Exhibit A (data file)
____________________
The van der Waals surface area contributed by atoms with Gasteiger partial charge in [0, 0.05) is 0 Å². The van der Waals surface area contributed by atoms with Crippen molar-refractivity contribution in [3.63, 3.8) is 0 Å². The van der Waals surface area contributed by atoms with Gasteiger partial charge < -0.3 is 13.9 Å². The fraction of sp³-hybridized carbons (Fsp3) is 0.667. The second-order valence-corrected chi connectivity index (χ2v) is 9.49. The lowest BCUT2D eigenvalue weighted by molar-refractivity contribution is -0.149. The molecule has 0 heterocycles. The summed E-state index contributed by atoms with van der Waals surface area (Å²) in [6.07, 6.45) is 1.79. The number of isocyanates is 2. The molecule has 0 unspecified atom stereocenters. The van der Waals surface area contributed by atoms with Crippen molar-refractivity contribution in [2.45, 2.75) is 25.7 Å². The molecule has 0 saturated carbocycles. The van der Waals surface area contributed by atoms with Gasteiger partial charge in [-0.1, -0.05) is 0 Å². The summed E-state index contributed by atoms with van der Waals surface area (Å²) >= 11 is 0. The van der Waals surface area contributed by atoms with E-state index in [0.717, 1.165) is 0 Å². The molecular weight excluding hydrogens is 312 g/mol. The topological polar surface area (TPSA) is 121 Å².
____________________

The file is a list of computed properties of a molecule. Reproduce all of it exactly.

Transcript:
The van der Waals surface area contributed by atoms with Gasteiger partial charge in [0, 0.05) is 0 Å². The van der Waals surface area contributed by atoms with Crippen molar-refractivity contribution in [3.63, 3.8) is 0 Å². The van der Waals surface area contributed by atoms with Gasteiger partial charge < -0.3 is 13.9 Å². The fraction of sp³-hybridized carbons (Fsp3) is 0.667. The second-order valence-corrected chi connectivity index (χ2v) is 9.49. The lowest BCUT2D eigenvalue weighted by molar-refractivity contribution is -0.149. The molecule has 0 heterocycles. The summed E-state index contributed by atoms with van der Waals surface area (Å²) in [6.07, 6.45) is 1.79. The number of isocyanates is 2. The molecule has 0 unspecified atom stereocenters. The van der Waals surface area contributed by atoms with Crippen molar-refractivity contribution in [2.45, 2.75) is 25.7 Å². The molecule has 0 saturated carbocycles. The van der Waals surface area contributed by atoms with Gasteiger partial charge in [-0.1, -0.05) is 0 Å². The summed E-state index contributed by atoms with van der Waals surface area (Å²) >= 11 is 0. The van der Waals surface area contributed by atoms with E-state index in [0.717, 1.165) is 0 Å². The molecular weight excluding hydrogens is 312 g/mol. The topological polar surface area (TPSA) is 121 Å².